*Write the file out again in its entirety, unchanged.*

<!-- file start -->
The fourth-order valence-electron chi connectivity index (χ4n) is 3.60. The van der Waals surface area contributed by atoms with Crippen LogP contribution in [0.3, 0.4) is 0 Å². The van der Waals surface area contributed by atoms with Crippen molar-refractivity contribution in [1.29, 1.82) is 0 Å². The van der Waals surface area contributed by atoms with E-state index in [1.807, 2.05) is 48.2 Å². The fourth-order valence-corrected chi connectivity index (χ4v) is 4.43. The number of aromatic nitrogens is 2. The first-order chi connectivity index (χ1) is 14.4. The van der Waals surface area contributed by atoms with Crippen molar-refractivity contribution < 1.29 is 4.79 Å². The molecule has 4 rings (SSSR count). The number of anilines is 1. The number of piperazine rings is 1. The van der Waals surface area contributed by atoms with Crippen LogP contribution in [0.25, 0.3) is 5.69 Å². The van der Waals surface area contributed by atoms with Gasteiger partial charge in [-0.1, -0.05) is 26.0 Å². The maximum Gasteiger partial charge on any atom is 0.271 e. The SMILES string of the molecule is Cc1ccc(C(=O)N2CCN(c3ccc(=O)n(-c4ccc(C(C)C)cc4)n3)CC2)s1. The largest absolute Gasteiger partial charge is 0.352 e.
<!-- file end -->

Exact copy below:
The fourth-order valence-electron chi connectivity index (χ4n) is 3.60. The van der Waals surface area contributed by atoms with Crippen LogP contribution in [0.3, 0.4) is 0 Å². The van der Waals surface area contributed by atoms with Crippen molar-refractivity contribution in [1.29, 1.82) is 0 Å². The van der Waals surface area contributed by atoms with E-state index in [1.807, 2.05) is 48.2 Å². The fourth-order valence-corrected chi connectivity index (χ4v) is 4.43. The number of aromatic nitrogens is 2. The first-order chi connectivity index (χ1) is 14.4. The van der Waals surface area contributed by atoms with Crippen molar-refractivity contribution < 1.29 is 4.79 Å². The molecule has 4 rings (SSSR count). The number of anilines is 1. The number of piperazine rings is 1. The van der Waals surface area contributed by atoms with Crippen LogP contribution in [0.25, 0.3) is 5.69 Å². The van der Waals surface area contributed by atoms with Gasteiger partial charge in [-0.1, -0.05) is 26.0 Å². The maximum Gasteiger partial charge on any atom is 0.271 e. The SMILES string of the molecule is Cc1ccc(C(=O)N2CCN(c3ccc(=O)n(-c4ccc(C(C)C)cc4)n3)CC2)s1. The largest absolute Gasteiger partial charge is 0.352 e.